In this week's Torah portion, Abraham approaches the Hittites after the death of his wife, Sarah, to negotiate the purchase of a burial site. He opens the conversation by saying, "I am a resident stranger amongst you." In Hebrew, the word for stranger is ger (גר), and its proper translation is filled with uncertainty.
According to scholars, the meaning of ger in the Hebrew bible is "sojourner, temporary dweller, new-comer" (from A Hebrew and English Lexicon of the Old Testament by Brown, Driver and Briggs). That definition appears to make perfect sense in the context of Abraham with the Hittites. He is living in a land that is not his birthplace. He has no inherited rights to land or burial, so he must procure those rights through bargaining a price for purchase.
However, in rabbinic Hebrew, the word ger is understood differently. To the rabbis, a ger is a convert, someone who has joined the people of Israel.
It's not hard to see how the two meanings could be blended, or how one could be transformed into the other. All converts were, at one time, people who were strangers (i.e., non-Jews) within the Jewish community. When the Torah speaks of the "strangers" who lived among the Israelites during their wandering through the desert (e.g., Exodus 12:19, Numbers 15:20), it is easy to imagine that the text is speaking of the "mixed multitude" of Egyptians who came with the Israelites out of Egypt and decided to join them.
Even in this week's Torah portion, when Abraham calls himself a ger, both meanings can make sense. Abraham is a stranger living among the Hittites. Abraham is a convert to Judaism; in fact, he is the very first convert. The text can be understood either way.
The problem, though, arises in translating other texts that use this word. Repeatedly, the Hebrew Bible commands us to "love the ger":
The ger who resides with you shall be to you as one of your citizens; you shall love him as yourself.
– Leviticus 19:34
[God] upholds the cause of the orphan and widow, and loves the ger, providing him with food and clothing.
– Deuteronomy 10:18
Thus says Adonai of Hosts: Deal in true justice and show love and compassion to each other. Do not abuse the widow, the orphan, the ger and the poor…
However, if the word only means "convert," then we will find that there is nothing in the Bible that commands us to love and show compassion to anyone outside our own nation and tribe. That does not seem possible to us. The Bible proclaims the God of Israel to be the only God – the God of all the world. How could it tell us to be indifferent to non-Jews? The Bible says that all human beings are created in the image of God. How could it not command us to love every image of God, not just those from our own people?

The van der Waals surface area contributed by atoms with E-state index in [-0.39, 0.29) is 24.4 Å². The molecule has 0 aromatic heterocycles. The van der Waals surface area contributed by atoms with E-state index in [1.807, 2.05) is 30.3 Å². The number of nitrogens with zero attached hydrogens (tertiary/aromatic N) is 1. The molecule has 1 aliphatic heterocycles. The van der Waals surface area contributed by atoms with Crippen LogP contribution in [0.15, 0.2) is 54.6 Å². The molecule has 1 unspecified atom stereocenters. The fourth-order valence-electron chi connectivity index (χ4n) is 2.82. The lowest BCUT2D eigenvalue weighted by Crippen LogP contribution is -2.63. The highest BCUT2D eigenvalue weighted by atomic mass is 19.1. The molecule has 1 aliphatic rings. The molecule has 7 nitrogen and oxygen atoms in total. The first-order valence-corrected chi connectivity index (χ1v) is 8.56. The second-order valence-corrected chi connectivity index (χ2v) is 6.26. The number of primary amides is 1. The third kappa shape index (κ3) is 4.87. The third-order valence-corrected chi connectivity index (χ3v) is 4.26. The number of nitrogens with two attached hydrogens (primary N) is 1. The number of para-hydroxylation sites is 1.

This is a challenge for our own times. We are living in a Jewish community that has increasing numbers of gerim, in both meanings of the word. In the congregation I serve, and in Jewish congregations across North America, there are unprecedented numbers of men and women who have decided to join the Jewish people. Many of them made that decision because of their decision to marry a Jew. Many of them decided to become Jewish without having a Jewish spouse. The ger who is a convert is among us and we are commanded to love him or her just as we love the person who was born a Jew.
We also are a Jewish community that has unprecedented numbers of non-Jews in our midst. These most often are the men and women who attend our services and participate in our community, not because they are Jewish, but because they are part of a Jewish family. Many of these "gerim" have decided to raise their children as Jews. Many donate generously to the Jewish community. Some find that the spiritual experiences they have in the synagogue are compelling and meaningful in ways that they never found in the religion of their upbringing. Many grew up without any religion to speak of.
There are many reasons why such non-Jews decide not to convert. Some have maintained a loyalty to the religion of their birth. Some do not wish to upset their families by formally leaving their religion. Some find that they do not wish to convert because they do not feel compelled to do so by their personal beliefs, even if they find Judaism to be beautiful and meaningful tradition for their families.
Yet, it is true that such non-Jewish participants in the Jewish community make us a better community and their commitment helps others to live better as Jews. The ger who is a non-Jew is also among us and we are commanded to love him or her just as we love the person who was born a Jew or the person who has converted to Judaism.
And this, perhaps, is what Abraham is reminding us in this week's Torah reading. He says, "I am a resident ger among you." Do not read ger as "stranger" and do not read it as "convert." Instead, understand that Abraham is telling the Hittites that they should deal with him justly and treat him as they would treat their own people. He has come to merit such treatment because he has made himself a part of their community in loyalty and in kindness. He is a ger. And so we should treat all of our gerim, whether they have formally converted or not.
Other Posts on This Topic:
Chayei Sarah: Living a Whole Life
Behar: Do Not Wrong One Another